EQUIPMENT/ENGINEERING: Program set up to optimize Venezuelan oilfield production

The evaluation and diagnosis of under-performing wells and the appropriate solutions to enhance production are important elements for optimizing production during the present high oil price environment.

The evaluation and diagnosis of under-performing wells and the appropriate solutions to enhance production are important elements for optimizing prod-uction during the present high oil price environment. Once an evaluation of an under-performing well is made, diagnostic tools are utilized to determine the best and most cost-effective treatment to increase production.

These tools include well optimization software to conduct an economic evaluation and risk analysis for treatments to enhance and optimize production of the field. Production enhancement services and the technical expertise to apply those services to the under-performing field are also utilized.

Schlumberger's Production Enhancement Group (PEG) was formed to link operators with companies that provide essential services during the life of a well. The group comprises interdisciplinary teams of experts who identify under-performing wells, conduct an economic and risk analysis, and recommend the best treatments to enhance production from those wells. The group also takes a proactive approach to identify potential problems before they occur.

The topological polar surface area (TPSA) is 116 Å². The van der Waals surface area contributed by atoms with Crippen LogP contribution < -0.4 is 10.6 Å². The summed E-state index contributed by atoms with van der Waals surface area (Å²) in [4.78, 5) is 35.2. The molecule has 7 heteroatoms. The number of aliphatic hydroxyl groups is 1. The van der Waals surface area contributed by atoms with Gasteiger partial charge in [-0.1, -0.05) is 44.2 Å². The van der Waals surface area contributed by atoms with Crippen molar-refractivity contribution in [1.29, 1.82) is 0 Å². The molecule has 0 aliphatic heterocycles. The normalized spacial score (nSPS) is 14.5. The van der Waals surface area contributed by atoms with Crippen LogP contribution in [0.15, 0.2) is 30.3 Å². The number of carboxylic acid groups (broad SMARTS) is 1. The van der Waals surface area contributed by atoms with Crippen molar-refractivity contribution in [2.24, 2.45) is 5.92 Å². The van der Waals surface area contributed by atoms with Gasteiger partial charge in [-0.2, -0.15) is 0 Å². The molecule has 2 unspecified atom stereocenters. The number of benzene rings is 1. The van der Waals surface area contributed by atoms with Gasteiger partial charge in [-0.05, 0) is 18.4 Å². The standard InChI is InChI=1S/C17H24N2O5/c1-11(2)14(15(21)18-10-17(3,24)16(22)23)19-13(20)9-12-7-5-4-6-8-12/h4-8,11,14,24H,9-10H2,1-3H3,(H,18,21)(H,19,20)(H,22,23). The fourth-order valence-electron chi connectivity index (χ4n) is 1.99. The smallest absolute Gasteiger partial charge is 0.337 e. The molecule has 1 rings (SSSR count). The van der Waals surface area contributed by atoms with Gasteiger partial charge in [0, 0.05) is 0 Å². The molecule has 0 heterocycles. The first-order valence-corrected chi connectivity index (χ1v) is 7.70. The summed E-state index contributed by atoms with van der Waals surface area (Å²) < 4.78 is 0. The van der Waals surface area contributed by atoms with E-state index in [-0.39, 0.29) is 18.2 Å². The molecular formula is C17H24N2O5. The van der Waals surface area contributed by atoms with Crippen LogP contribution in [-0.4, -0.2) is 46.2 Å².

History

The first integrated PEG team was created in North America in 1993. The group built upon its North American experience to introduce the concept in South America in late 1993 in eastern Venezuela, solving the problem of diminished production from several wells in the North of Monagas field.

The group joined with Corpoven to evaluate a number of wells, eventually solving sand production and asphaltene flocculation problems. Field production increased by 250% at a cost of only 5% of drilling a new well.

The group is now working in Venezuela with Petroleos de Venezuela S.A. (PDVSA), but this time a modified program, dubbed PEG Mentor, will be used. It includes the transfer of technology to PDVSA engineers via a 16-week course. Each course is addressed to 15 PDVSA engineers who have responsibility for enhancing production of a particular field. The first course includes 10 fields.

The PEG team will train PDVSA engineers in production enhancement methodologies to develop production optimization programs in each field. Each course will include, among other items, training in the use of well optimization software, economic evaluation and risk analysis, and technologies for production enhancement.

Depending upon the problem, various PEG team members with the appropriate expertise will be called upon to provide mentoring and solutions, not only helping the PDVSA engineers realize a quicker solution, but also helping them to recognize that solutions are available.

With the PEG Mentor program, field production enhancement expertise is being transferred to PDVSA and incorporated into its culture. Three PEG Mentor courses are scheduled for 2000, training 45 PDVSA engineers. PDVSA plans for at least 300 of its engineers to be trained during the next three years.

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